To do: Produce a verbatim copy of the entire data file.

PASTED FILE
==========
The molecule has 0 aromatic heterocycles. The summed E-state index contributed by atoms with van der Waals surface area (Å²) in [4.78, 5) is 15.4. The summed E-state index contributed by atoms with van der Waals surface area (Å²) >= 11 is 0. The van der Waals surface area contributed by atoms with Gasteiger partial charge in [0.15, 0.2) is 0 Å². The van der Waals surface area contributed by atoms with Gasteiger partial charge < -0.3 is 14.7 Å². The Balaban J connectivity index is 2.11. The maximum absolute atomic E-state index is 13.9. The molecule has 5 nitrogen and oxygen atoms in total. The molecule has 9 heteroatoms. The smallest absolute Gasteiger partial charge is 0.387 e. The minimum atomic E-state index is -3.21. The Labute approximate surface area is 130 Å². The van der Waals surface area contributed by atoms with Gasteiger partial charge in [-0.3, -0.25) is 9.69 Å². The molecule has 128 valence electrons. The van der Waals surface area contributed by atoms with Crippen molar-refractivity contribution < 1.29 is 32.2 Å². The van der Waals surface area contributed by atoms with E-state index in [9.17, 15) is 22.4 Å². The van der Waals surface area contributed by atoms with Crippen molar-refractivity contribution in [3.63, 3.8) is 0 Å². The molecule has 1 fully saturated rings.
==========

The molecule has 0 aromatic heterocycles. The summed E-state index contributed by atoms with van der Waals surface area (Å²) in [4.78, 5) is 15.4. The summed E-state index contributed by atoms with van der Waals surface area (Å²) >= 11 is 0. The van der Waals surface area contributed by atoms with Gasteiger partial charge in [0.15, 0.2) is 0 Å². The van der Waals surface area contributed by atoms with Gasteiger partial charge < -0.3 is 14.7 Å². The Balaban J connectivity index is 2.11. The maximum absolute atomic E-state index is 13.9. The molecule has 5 nitrogen and oxygen atoms in total. The molecule has 9 heteroatoms. The smallest absolute Gasteiger partial charge is 0.387 e. The minimum atomic E-state index is -3.21. The Labute approximate surface area is 130 Å². The van der Waals surface area contributed by atoms with Gasteiger partial charge in [-0.3, -0.25) is 9.69 Å². The molecule has 128 valence electrons. The van der Waals surface area contributed by atoms with Crippen molar-refractivity contribution < 1.29 is 32.2 Å². The van der Waals surface area contributed by atoms with E-state index in [9.17, 15) is 22.4 Å². The van der Waals surface area contributed by atoms with Crippen molar-refractivity contribution in [3.63, 3.8) is 0 Å². The molecule has 1 fully saturated rings.